Palmer said she is hopeful teaching will be a lifelong career, but the difficulties of the field are not lost on her.

"I am very aware of teacher burnout, and I'm very aware that it is a very tricky career to choose with finances and everything like that," she said. "It's going to be really hard, but I do see myself doing it forever."

Keeping early career teachers in the field

In addition to graduating new teachers, the UT College of education also supports and tries to retain early career teachers. The college has a partnership with the Austin Independent School District called Texas Education START that provides mentors to first through third-year teachers at 14 elementary schools.

Kelly Ocasio, who used to be a teacher, is one of the mentors, known as a teacher leader. When she was working on her master's degree, she actually focused on teacher burnout because she felt it herself.

"I know that there was stress in the classroom," she said. "The biggest stress is the fact that it's a job that there is not a lot of gratitude for among society. We just treat our teachers like they're babysitters."

Ocasio added that as a teacher she was expected to work 12-hour days and still felt like she was behind.

"There just wasn't work-life balance. … Friday nights I was literally in bed by 6 p.m. Just totally physically [and] emotionally exhausted," she said. "So, I think all of that just leads to a sense of this is not a sustainable career that I felt like I could do long term."

But Ocasio wanted to find a way to make teaching more sustainable. Becoming a teacher leader with Texas Education START was one way to do that.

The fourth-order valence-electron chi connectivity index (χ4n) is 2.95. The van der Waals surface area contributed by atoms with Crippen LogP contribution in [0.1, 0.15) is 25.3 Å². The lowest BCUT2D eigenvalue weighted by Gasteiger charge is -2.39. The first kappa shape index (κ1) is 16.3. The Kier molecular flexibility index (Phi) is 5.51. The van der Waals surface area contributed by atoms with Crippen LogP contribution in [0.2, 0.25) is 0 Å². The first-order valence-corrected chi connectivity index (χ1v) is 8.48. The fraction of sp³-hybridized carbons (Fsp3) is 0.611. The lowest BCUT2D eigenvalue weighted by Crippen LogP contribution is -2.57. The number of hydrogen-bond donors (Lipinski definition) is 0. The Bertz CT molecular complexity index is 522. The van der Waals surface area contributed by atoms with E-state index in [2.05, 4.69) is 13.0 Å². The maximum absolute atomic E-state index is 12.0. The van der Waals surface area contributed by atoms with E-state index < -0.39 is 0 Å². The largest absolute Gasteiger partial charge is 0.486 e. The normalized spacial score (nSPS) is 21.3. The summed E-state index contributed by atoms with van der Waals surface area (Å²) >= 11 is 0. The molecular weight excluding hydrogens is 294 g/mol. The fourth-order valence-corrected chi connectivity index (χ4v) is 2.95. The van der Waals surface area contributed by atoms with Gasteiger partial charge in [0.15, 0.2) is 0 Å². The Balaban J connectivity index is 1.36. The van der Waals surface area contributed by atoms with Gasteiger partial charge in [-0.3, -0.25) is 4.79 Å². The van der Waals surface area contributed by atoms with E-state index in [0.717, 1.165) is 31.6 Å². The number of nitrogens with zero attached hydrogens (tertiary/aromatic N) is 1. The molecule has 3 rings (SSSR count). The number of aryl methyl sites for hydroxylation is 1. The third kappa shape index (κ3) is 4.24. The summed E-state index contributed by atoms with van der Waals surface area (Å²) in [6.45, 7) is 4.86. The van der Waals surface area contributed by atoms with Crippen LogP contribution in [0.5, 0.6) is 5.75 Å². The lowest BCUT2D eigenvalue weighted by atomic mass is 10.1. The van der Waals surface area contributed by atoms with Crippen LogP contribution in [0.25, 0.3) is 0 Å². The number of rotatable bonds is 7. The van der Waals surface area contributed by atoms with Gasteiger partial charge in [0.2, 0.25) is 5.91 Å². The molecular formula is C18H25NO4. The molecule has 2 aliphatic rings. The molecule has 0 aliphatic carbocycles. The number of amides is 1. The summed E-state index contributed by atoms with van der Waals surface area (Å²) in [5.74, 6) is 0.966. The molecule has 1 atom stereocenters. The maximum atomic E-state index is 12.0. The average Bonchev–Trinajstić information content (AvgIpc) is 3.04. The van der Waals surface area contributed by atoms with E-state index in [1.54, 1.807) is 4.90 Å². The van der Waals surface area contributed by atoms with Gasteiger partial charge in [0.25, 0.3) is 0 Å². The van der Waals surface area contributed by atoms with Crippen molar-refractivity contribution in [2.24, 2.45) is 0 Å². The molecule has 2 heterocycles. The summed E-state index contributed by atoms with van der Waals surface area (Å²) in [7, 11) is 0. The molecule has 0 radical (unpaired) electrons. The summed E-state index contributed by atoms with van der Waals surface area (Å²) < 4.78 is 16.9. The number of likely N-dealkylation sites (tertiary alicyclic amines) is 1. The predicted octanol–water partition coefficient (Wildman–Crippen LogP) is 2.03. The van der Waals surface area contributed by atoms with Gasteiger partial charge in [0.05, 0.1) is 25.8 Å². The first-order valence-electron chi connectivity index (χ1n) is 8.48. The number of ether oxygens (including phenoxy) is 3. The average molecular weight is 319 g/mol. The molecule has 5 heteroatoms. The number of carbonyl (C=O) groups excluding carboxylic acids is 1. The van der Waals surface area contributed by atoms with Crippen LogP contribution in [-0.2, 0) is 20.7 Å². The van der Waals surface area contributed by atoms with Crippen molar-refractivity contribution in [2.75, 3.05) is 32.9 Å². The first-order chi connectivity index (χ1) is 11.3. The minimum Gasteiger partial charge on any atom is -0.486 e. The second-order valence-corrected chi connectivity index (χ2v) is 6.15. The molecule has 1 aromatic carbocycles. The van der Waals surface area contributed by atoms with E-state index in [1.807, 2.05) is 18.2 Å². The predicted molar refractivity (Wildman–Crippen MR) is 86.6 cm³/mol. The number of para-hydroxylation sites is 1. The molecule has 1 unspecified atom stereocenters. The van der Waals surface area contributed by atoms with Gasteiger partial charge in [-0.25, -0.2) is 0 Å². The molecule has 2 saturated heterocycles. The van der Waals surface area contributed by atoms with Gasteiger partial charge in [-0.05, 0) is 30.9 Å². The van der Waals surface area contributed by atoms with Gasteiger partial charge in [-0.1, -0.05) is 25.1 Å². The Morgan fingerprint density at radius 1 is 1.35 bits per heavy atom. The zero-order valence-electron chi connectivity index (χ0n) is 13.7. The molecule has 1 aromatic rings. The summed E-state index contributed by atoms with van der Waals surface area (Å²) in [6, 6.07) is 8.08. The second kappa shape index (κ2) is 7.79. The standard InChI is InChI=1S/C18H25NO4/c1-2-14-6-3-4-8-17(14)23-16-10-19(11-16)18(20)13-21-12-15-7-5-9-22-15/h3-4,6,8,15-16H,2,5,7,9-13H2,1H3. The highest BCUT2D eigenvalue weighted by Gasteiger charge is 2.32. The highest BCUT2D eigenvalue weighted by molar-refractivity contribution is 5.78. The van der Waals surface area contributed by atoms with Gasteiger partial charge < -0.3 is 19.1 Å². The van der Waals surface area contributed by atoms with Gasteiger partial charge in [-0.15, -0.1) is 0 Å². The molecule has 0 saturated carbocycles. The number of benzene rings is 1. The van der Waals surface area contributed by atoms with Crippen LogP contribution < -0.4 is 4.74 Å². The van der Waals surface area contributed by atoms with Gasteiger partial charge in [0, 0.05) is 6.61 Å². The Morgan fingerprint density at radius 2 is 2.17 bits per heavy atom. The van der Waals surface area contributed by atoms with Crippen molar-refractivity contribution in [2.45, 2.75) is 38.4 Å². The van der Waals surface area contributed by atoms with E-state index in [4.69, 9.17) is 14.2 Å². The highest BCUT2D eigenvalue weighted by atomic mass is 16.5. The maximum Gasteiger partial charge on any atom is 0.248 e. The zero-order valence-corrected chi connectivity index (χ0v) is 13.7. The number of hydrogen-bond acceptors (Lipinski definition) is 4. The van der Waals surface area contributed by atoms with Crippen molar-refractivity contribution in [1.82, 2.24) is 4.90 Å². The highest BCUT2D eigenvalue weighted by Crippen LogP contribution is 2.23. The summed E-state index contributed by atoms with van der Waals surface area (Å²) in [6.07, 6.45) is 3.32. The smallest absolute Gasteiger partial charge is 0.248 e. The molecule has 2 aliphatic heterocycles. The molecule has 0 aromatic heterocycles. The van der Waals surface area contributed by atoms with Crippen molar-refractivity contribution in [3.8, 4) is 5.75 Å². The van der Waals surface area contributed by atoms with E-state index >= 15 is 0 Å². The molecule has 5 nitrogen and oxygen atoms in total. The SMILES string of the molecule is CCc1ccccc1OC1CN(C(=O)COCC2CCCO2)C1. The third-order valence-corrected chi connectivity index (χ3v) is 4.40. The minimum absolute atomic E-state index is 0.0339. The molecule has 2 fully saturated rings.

"We have to create a workforce where people can grow and become leaders and become the mentors themselves for future teachers,” she said. “But that's just not happening systemically because people are leaving too quickly.”

One of the early career teachers that Ocasio works with is Brandi Hartman, who just started her second year as an elementary school teacher in Austin ISD. She said when she decided to become a teacher, she did face some skepticism from family and friends who wondered how she would make a living on a teacher's salary.

"I had told people, well I don't want to work a 9 to 5 sitting at a desk, staring at a screen. I would go stir-crazy," she said. "So with kids and students, I'm up and we're all around the classroom."

Hartman said she did have coworkers who left last year and she supports them making a change.

"But for me, just because I'm newer, I do feel like I do have more in me to keep going," she said.

Hartman said she would love to be a teacher for her entire career, but she doesn't know if that's going to be possible.

"The pressures of what the state's putting on us, the districts, the schools and just not asking teachers what we need right now," she said. "I feel like they're making all these decisions without actually asking the teachers."

But, right now, Hartman's students keep her in the classroom.

“My students and just seeing their growth and progress and them just coming to me and being like ‘Oh, Ms. Hartman, I just did this, I spelled this word correctly,'” she said, “that’s just what gets me through this. It’s what I do with my students.”

But, she says, she can barely afford to support herself on her current salary. She said increasing pay is one way to address the ongoing teacher shortage.

"For me, personally, I don't know if I'll be able to do this for 30 years. I'd really hope I can stick it out," Hartman said. "But with just how things are going, I have to do what's best for me. And if I cannot live reasonably with being a teacher, I will have to leave this profession as others are right now."

This story originally appeared on KUT. If you found the reporting above valuable, please consider making a donation to support it. Your gift pays for everything you find on KUT.org. Thanks for donating today.